Love is patient, love is kind. It does not envy, it does not boast, it is not proud. It does not dishonour others, it is not self-seeking, it is not easily angered, it keeps no record of wrongs. Love does not delight in evil but rejoices with the truth. It always protects, always trusts, always hopes, always perseveres. (1 Corinthians 13: 4-7)
Christians believe that marriage is a gift from God. In the marriage ceremony, a couple make a public declaration of lifelong commitment to love each other, come what may. Everyone lives in a parish and belongs to a parish church. That’s the church you should contact for more information about getting married.
For all you need to know about getting married in Church, please visit YourChurchWedding.org which gives lots of information on church weddings. For specific information on getting married in St Augustine’s, please contact us directly.
For information on Banns, please click here.
The Marriage Service
Beginning the service
Traditionally, the bride and groom enter the church separately – the groom first with the best man, and the bride at the time set for the start of the service, on the arm of her father or another relative or friend (it does not need to be a man). However, the bride may enter alone if she wishes, or the couple may enter together.
The minister will welcome the congregation. Your family and friends have an important role to play as witnesses and supporters of your marriage.
The minister will then read an introduction explaining what Christians believe about marriage. He or she will also ask, as the law requires, if anyone knows any reason why the marriage may not lawfully take place.
You will be asked to promise before God, your friends and your families, that you will love, comfort, honour and protect your partner and be faithful to them as long as you both shall live. The minister will also ask the congregation to declare that they will support and uphold your marriage.
Turning to each other, the bride and groom take each other’s right hand and make vows: ‘to have and to hold, from this day forward; for better, for worse, for richer, for poorer, in sickness and in health, to love and to cherish, till death us do part’.
The couple then exchange a ring or rings as a ‘sign of their marriage’ and a reminder of the vows: ‘With my body I honour you, all that I am I give to you, and all that I have I share with you, within the love of God, Father, Son and Holy Spirit.’
The minister will then declare that you are now husband and wife. The minister does not ‘marry you’; you marry each other. The minister just directs you in this and then tells everyone that you have done it properly.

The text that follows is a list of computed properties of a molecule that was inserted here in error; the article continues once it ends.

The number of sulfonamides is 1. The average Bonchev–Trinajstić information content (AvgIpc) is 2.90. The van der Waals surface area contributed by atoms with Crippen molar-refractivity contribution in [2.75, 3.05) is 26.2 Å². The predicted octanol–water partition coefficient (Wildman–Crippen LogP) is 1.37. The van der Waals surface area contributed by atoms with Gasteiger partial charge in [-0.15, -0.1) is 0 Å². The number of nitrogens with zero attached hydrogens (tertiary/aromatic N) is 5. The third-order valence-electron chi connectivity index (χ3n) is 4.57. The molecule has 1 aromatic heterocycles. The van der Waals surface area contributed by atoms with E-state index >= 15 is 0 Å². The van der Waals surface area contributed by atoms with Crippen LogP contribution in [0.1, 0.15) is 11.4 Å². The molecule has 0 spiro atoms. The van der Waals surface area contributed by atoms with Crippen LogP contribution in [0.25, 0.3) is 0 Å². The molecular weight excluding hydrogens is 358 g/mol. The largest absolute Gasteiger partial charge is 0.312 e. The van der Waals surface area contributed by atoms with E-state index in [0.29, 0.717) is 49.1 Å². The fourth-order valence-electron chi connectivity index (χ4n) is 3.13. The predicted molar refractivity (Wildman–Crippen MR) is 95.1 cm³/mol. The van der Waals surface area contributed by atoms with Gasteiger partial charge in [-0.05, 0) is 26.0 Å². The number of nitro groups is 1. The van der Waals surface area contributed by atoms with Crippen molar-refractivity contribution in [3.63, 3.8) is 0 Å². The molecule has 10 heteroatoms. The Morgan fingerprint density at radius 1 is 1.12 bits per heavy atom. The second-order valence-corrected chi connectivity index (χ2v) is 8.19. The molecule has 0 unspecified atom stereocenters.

In the prayers God’s blessing and help is asked for you. There may be a prayer for the gift of children, but every couple will have their own feelings about this, so it’s best to discuss the details with your minister. You may wish to help choose the prayers or to write your own.
Readings and talk or sermon
It is usual to have one or more readings (one of which should be from the Bible) and the minister will generally give a talk or sermon.
Signing of the register
After you have exchanged your vows, the bride, groom and two witnesses must sign the register. This is a legal requirement and the minister will give you a copy of the marriage certificate.
Music is important to a wedding – especially for the entry of the bride and the exit of bride and groom together. It is important to choose hymns which the congregation are likely to recognise, particularly if you don’t have a choir! If you decide to get married at St Augustine’s, the organist is always happy to meet with you to discuss music choices.
There are set fees from the Church of England for weddings, as well as fees (such as organist, choir, flowers etc) set by each church. The Church of England fees can be found by clicking here. Please contact us for the fees set by the Parochial Church Council.
A wedding is one day – a marriage is a lifetime
You have probably already spent many hours planning your wedding. There are so many things to think about – the dress, the cake, whom to invite, the honeymoon. All of these are important, but the wedding is just one day, while marriage should last for the rest of your lives.
Alongside the wedding preparations it is also important to spend time as a couple talking through your expectations of marriage. However much you think you have in common, you are still two separate individuals with different backgrounds, personalities, experiences, hopes and fears. The minister who is taking your service will probably want to spend some time with you talking through these issues.
We hope that you have a wonderful wedding day and that it will mark the beginning of a long and very happy marriage.